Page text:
BOOR: Battling stable flies

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Alicia Boor is an Agriculture and Natural Resources agent in the Cottonwood District. Stable flies (Stomoxys calcitrans) are starting to emerge with the start of spring; you might even have seen a few around already! Stable flies are distinguishable by four black stripes on the thorax, black checkered spots on […]

Alicia Boor is an Agriculture and Natural Resources agent in the Cottonwood District.

Stable flies (Stomoxys calcitrans) are starting to emerge with the start of spring; you might even have seen a few around already! Stable flies are distinguishable by four black stripes on the thorax, black checkered spots on the abdomen and large, protruding mouthpart.

These flies are a common pest feeding primarily on cattle and horses but can also target other livestock species, pets (especially dogs) and humans. Both male and female adult flies are obligate blood feeders and their painful bite and feeding causes significant annoyance and blood loss. Stable flies can negatively affect cattle average daily weight gain, milk production and feeding efficiency. Each fly feeds once or twice a day for between two and five minutes each time. Stable flies are routinely found on the legs or underside of large animals such as horses and cattle, on dogs and small ruminants however, they are generally found around the head area.

When not feeding, adult flies can be found resting on building surfaces or vegetation. Sustainable stable fly control is best achieved through an integrated approach. In her lifetime, a single adult female can lay between 500 and 1000 eggs. Limiting resources available for egg laying and larvae development, especially in the spring and summer months is essential.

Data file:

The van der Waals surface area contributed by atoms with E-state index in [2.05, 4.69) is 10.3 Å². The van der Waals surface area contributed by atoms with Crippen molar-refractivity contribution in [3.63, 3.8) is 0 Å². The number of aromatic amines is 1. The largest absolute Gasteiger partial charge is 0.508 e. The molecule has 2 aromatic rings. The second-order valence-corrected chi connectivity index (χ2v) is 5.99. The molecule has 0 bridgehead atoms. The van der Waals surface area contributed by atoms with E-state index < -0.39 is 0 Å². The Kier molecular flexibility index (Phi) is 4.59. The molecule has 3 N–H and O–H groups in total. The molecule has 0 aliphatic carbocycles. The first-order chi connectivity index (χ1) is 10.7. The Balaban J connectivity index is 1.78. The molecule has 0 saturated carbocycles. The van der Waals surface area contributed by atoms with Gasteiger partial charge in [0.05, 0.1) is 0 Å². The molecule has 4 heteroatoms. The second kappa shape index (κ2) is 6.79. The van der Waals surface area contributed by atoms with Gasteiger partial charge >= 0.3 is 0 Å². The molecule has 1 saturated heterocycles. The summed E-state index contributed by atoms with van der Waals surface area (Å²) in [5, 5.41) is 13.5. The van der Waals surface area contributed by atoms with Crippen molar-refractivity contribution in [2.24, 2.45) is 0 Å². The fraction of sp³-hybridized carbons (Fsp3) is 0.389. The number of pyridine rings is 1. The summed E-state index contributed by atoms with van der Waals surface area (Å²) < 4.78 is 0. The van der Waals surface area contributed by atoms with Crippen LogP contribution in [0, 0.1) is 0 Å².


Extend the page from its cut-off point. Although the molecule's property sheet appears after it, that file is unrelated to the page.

Stable fly larvae develop in decaying plant matter, particularly those contaminated with animal waste. Hay bales are a great breeding site for stable flies, elevating hay and straw off the ground when feeding animals prevents manure and urine contamination. Periodically clear feed storage and animal feeding areas of spilled hay, straw and feed. Large bales for herd feeding are especially able to promote fly populations, be sure to inspect and clean these areas regularly. Separate animal watering from feeding areas and protect stored feeds from weather and water runoff.

For areas where straw bedding is used, frequently replace the bedding, spreading decomposing waste in thin layers, which allows waste to dry faster and be less attractive to female stable flies. Composting manure increases heat and dries out material making the environment inhospitable for developing fly larvae. If you have to store manure waste in piles, attempt to keep as little fibrous plant material/feed as possible in the pile. Insect growth regulators fed to animals as feed-throughs inhibit stable fly development during the pupal stage reducing adult fly numbers and are a great addition to an integrated pest management program.

Adult stable flies can be controlled through insecticide application with both pyrethroid and organophosphate products being effective although resistance to both is increasing. For more information on specific products to use, search the VetPestX website for specific product information (https://www.veterinaryentomology.org/vetpestx). 

Alicia Boor is an Agriculture and Natural Resources agent in the Cottonwood District (which includes Barton and Ellis counties) for K-State Research and Extension. You can contact her by e-mail at [email protected] or calling 620-793-1910. 

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